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Distance learning: between change and continuity

Steve Quirion and Danny Legault, advisers at the RÉCIT national service, social universe domain (RÉCITus), share observations, practical tools and avenues for reflection in connection with distance education after one year of a pandemic. These can easily be transposed into other disciplines.

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Steve Quirion and Danny Legault, advisers at the RÉCIT national service, social universe domain (RÉCITus), share observations, practical tools and avenues for reflection in connection with distance education after one year of a pandemic. These can easily be transposed into other disciplines.

“Distance education has forced us to remember the obvious,” says Steve Quirion at the outset. “We have seen, more than ever, that it is necessary to return to the basis of teaching: clearly specifying its educational intention, clearly defining the object of an evaluation. It makes more sense for the students. "

Thus, during the last year, he suggested to several teachers to use the principles of the research process in a social universe to sequence their period of online lessons (and this can of course also apply in class!) .

Concretely, it is about:

- explicitly name the main object of the session (by asking a starting question, for example);

- carry out activities on this object during the session (alternating between working in synchronous or asynchronous mode; alone, in a large group or in a sub-group);

- demonstrate understanding of the object, learning achieved (write a definition, give an example, etc.).

Regarding the last element, the use of “exit tickets” was a solution that generated a lot of interest from teachers. This is a small form linked to the initial educational intention. Each student must complete it before leaving the course. This makes it possible both to collect traces and to quickly validate the mastery of the concepts taught. Models of these exit tickets were developed by the RÉCITus team.

“Specifying your intention also means clearly stating what the students will be assessed on,” adds Steve. The team thus prepared general evaluation grids for intellectual operations and social skills. Teachers can learn from and adapt them.

The digital learning environment at the heart of the classroom

For his part, Danny made a point of recalling that beyond the use of the videoconference function (with camera and chat), the tools used for online education (such as Microsoft Teams and Google Classroom) make it possible to further organize the content of the course and the monitoring of student work.

“It's never been easier to share documents with students and make sure they have them in their hands. These tools also make it possible to maximize the link between school and home, while parents also have access to all of their children's school documents. They can consult the feedback offered on the various works ”.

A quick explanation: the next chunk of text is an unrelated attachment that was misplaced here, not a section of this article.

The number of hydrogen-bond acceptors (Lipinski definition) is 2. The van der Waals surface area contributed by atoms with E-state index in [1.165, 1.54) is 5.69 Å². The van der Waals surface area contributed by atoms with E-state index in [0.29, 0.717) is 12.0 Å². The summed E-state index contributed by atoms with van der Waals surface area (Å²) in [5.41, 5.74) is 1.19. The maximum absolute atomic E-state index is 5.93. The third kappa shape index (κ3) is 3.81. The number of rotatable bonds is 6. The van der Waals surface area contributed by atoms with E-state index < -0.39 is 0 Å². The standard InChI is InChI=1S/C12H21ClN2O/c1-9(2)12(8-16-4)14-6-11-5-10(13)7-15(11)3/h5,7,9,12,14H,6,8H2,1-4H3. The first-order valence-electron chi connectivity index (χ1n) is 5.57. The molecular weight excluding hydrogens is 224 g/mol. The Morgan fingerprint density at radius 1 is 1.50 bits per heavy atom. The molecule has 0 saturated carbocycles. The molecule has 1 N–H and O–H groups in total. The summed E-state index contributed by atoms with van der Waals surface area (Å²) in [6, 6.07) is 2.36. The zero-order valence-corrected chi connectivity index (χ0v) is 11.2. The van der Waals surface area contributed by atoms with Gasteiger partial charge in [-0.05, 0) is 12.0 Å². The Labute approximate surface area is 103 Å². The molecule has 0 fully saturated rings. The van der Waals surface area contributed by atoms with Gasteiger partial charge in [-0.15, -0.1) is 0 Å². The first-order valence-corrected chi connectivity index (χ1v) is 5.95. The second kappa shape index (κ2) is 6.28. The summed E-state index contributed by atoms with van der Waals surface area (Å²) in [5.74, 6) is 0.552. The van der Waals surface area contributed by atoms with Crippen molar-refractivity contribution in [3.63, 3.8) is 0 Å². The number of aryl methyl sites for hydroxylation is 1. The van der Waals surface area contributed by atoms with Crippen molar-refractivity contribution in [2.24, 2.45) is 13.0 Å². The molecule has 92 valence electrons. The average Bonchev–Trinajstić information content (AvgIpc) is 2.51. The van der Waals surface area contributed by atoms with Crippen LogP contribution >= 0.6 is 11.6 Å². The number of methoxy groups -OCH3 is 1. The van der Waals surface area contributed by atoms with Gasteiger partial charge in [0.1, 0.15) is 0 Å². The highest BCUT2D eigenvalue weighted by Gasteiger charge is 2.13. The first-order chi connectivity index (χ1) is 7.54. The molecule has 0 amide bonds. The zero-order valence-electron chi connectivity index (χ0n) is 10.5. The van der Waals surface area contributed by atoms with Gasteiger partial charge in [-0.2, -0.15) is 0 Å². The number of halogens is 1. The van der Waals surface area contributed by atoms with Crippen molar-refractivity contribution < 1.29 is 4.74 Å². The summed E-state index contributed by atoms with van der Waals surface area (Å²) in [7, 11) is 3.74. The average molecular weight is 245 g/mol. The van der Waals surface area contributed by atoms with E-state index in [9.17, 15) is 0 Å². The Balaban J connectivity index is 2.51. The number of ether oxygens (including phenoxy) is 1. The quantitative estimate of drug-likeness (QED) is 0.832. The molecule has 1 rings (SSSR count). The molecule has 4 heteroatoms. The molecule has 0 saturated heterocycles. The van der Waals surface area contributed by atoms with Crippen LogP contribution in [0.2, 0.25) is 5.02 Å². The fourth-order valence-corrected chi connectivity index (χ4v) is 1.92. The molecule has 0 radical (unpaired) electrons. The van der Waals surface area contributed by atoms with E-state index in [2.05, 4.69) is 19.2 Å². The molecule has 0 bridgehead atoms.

Arrange time differently

“Among the elements that the pandemic has highlighted is the fact that we have to vary our learning activities and reconsider what a class 'period' is. It's 75 minutes, it can get very long for a high school student who is not engaged, ”says Danny.

Sharing shorter tasks, making the student more active in their learning, using the inverted classroom are among the solutions that have emerged. In fact, there are many ways to organize a class period. In addition, diversity is good for student motivation!

In order to put young people a little more into action and get them out of the now traditional videoconference, several teachers have experimented with various interactive activity platforms (eg. Wooclap, LearningApps, etc.).

Some have also gone further by opting for digital creation with the Minecraft Education platform or for programming with Scratch. To encourage the use of these tools, RÉCITus has also developed many tasks directly related to the study program. It is possible to find them in the Resources section of their website.

Steve Quirion and Danny Legault presented their thoughts at the Digital Education Summit. Their presentation, in Google Slides format, is available online.


Dimension (s) of digital competence related to this article
3- Exploit the potential of digital technology for learning

To see the Framework.

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About the Author

Martine Rioux
Martine Rioux
After studying public communication, Martine worked as a journalist for various publications, before pursuing her career as an interactive communications consultant at La Capitale, a financial group, then at Québec Numérique, an organization she took over as general manager before making the jump. as political advisor in the office of the Minister for Digital Government Transformation. Today she is the online Editor-in-Chief and Special Projects Manager at l'École branchée. Her dream: that everyone has access to technology and can use it as a tool for learning and opening up to the world.

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